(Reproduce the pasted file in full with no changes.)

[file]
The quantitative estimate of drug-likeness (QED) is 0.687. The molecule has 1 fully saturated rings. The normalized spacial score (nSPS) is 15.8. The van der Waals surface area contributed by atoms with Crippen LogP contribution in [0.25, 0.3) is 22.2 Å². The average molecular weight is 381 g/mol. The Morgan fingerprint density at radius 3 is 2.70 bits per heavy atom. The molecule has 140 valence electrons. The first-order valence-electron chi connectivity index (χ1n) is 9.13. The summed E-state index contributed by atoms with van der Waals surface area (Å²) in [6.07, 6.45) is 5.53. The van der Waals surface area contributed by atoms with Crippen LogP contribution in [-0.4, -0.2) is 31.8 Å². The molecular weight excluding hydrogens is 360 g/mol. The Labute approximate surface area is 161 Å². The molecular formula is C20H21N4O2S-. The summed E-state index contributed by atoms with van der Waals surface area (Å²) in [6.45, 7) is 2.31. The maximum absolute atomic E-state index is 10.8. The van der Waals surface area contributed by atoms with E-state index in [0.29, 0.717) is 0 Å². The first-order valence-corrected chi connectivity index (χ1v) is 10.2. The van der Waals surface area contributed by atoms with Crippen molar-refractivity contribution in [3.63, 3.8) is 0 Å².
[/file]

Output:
The quantitative estimate of drug-likeness (QED) is 0.687. The molecule has 1 fully saturated rings. The normalized spacial score (nSPS) is 15.8. The van der Waals surface area contributed by atoms with Crippen LogP contribution in [0.25, 0.3) is 22.2 Å². The average molecular weight is 381 g/mol. The Morgan fingerprint density at radius 3 is 2.70 bits per heavy atom. The molecule has 140 valence electrons. The first-order valence-electron chi connectivity index (χ1n) is 9.13. The summed E-state index contributed by atoms with van der Waals surface area (Å²) in [6.07, 6.45) is 5.53. The van der Waals surface area contributed by atoms with Crippen LogP contribution in [-0.4, -0.2) is 31.8 Å². The molecular weight excluding hydrogens is 360 g/mol. The Labute approximate surface area is 161 Å². The molecular formula is C20H21N4O2S-. The summed E-state index contributed by atoms with van der Waals surface area (Å²) in [6.45, 7) is 2.31. The maximum absolute atomic E-state index is 10.8. The van der Waals surface area contributed by atoms with E-state index in [0.29, 0.717) is 0 Å². The first-order valence-corrected chi connectivity index (χ1v) is 10.2. The van der Waals surface area contributed by atoms with Crippen molar-refractivity contribution in [3.63, 3.8) is 0 Å².